An ongoing dispute as to whether or not the bottom lands of the Boca Grande Bayou across from the Pink Elephant are private or public use has come to light again. The waterway is popular with boaters, and many come to drop anchor, spend a night or two in a sheltered place and have close proximity to the island.
There are a few boaters, including Boca Grande resident John Foster and his wife, Terry Sibley, who believe that no one can claim that the bayou is private property. Foster said that he personally knows boaters who have been told to leave under penalty of arrest or citation in the last year.
But is it legal?
The Inn owns both sides of the bayou in that area. While many consider the docks there as “public” property, when they were built it was through an agreement between the Inn and the county, in cooperation with the Boca Grande Guides’ Association. Five of the slips at the docks were donated to the guides for their use by the Gasparilla Inn & Club. The “Pink” docks are also located along that same property.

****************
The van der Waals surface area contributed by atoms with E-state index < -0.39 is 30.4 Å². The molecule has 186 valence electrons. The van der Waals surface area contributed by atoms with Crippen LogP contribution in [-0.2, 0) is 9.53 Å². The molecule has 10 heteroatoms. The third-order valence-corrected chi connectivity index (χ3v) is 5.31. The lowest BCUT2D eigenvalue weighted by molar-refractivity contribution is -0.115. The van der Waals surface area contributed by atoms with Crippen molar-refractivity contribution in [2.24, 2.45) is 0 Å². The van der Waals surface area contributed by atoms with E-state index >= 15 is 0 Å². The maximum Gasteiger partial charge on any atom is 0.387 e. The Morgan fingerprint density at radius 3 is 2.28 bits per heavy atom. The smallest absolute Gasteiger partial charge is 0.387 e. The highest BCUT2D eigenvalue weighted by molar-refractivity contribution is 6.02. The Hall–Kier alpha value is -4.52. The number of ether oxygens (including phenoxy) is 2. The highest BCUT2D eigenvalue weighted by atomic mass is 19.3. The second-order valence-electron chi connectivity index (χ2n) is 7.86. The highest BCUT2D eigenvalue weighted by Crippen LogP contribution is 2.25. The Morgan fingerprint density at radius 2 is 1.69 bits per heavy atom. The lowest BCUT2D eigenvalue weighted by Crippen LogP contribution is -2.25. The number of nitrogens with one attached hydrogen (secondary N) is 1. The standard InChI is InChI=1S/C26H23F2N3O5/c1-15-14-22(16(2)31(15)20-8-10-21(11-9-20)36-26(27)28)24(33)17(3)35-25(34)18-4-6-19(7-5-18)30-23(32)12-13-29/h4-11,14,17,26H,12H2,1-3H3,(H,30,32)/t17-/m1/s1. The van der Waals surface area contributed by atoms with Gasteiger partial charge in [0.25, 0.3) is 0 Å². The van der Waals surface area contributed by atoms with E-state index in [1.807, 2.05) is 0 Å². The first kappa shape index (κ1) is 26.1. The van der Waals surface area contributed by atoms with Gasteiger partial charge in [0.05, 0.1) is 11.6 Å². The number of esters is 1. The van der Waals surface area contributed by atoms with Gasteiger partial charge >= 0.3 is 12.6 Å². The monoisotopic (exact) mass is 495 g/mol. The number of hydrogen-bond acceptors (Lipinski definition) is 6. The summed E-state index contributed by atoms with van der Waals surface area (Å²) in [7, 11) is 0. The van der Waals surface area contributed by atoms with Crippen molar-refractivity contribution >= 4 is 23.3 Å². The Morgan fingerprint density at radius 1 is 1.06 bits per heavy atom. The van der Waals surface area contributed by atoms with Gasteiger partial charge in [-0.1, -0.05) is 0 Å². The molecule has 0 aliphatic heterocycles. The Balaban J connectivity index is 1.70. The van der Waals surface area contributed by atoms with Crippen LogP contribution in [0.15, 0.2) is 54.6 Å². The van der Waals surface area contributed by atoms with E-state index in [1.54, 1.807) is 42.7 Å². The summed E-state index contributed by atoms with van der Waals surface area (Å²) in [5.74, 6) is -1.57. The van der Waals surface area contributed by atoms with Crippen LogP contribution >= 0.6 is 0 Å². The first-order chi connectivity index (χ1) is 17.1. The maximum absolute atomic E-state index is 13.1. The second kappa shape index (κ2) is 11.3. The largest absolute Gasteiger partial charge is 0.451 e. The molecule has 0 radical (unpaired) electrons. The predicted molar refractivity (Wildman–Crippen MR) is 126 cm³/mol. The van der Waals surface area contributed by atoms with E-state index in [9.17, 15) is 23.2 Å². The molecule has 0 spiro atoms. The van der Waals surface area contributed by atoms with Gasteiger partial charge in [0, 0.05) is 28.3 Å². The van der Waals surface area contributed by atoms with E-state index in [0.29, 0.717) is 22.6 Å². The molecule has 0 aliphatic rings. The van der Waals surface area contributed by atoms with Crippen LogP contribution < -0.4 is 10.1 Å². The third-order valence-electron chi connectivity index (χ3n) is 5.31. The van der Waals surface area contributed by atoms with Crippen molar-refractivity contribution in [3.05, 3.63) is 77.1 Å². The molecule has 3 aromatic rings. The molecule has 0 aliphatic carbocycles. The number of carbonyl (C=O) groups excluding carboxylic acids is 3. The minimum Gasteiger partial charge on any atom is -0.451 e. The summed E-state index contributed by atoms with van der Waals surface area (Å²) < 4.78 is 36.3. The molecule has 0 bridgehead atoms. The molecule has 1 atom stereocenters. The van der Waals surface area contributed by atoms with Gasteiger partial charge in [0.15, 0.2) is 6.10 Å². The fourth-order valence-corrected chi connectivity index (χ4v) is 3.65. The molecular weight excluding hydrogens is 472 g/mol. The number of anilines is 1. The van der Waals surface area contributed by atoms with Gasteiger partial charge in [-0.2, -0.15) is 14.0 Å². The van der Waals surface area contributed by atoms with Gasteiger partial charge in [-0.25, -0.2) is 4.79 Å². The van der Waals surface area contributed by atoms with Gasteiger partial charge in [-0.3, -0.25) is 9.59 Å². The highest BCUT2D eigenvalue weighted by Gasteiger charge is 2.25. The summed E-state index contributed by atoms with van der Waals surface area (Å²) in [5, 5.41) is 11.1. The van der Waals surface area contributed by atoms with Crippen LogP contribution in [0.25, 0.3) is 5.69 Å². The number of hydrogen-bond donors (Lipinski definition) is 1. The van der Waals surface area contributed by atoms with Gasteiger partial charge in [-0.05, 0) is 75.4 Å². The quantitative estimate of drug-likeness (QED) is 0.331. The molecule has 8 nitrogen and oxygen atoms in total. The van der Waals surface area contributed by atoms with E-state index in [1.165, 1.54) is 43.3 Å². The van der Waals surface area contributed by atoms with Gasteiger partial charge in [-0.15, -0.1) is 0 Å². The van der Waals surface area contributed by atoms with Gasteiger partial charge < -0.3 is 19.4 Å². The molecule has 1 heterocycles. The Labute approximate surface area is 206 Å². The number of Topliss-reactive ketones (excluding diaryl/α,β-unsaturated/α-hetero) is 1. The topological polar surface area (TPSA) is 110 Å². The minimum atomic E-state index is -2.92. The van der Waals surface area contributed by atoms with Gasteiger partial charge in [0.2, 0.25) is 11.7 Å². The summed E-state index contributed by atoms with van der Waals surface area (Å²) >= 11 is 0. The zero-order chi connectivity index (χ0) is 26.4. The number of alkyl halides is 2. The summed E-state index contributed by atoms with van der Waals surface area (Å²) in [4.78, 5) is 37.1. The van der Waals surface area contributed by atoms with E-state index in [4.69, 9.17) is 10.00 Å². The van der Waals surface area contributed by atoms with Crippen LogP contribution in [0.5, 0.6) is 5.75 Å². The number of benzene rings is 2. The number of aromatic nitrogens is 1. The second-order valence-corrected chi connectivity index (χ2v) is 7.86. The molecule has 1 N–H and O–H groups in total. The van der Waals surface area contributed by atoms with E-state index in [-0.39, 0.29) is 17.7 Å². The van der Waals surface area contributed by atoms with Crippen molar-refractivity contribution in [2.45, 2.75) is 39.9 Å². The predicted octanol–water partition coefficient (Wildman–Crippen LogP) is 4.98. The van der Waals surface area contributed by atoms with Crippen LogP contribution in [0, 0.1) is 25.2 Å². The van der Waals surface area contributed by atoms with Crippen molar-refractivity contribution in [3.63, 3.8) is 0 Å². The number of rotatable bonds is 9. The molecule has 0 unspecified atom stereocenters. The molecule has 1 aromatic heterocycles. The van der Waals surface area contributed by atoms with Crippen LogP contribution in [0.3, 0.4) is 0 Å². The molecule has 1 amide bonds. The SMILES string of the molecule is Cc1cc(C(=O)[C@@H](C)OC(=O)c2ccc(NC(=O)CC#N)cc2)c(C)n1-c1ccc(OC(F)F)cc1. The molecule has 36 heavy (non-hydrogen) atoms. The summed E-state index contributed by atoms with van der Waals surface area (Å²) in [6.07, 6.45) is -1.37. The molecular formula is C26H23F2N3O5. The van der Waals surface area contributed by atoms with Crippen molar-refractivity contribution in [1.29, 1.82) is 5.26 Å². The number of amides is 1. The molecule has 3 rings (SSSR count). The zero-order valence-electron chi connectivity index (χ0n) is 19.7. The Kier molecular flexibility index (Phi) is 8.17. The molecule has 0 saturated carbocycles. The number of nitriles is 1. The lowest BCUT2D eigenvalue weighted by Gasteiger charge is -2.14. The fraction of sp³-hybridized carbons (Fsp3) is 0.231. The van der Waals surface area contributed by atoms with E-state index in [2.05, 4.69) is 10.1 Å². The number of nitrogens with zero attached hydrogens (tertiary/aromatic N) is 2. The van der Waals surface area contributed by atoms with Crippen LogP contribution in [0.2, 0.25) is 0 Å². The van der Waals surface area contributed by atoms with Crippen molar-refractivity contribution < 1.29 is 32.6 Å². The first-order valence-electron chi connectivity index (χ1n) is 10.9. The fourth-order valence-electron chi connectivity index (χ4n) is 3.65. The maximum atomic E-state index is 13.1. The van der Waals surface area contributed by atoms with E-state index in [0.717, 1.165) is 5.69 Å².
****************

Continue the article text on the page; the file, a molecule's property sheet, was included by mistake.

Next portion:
According to Foster and to Inn representatives, paperwork exists that shows the state of Florida does not own the bottom lands in front of the guide docks. The question that many have is whether or not the Inn actually does own the bottom land.
Many people use the words “navigable waters” as soon as they hear about the bayou. Federal law states that, in most U.S. jurisdictions, the definition tends to include any body of water that may be put to public use. Federal law then defers to each individual state’s law on the matter.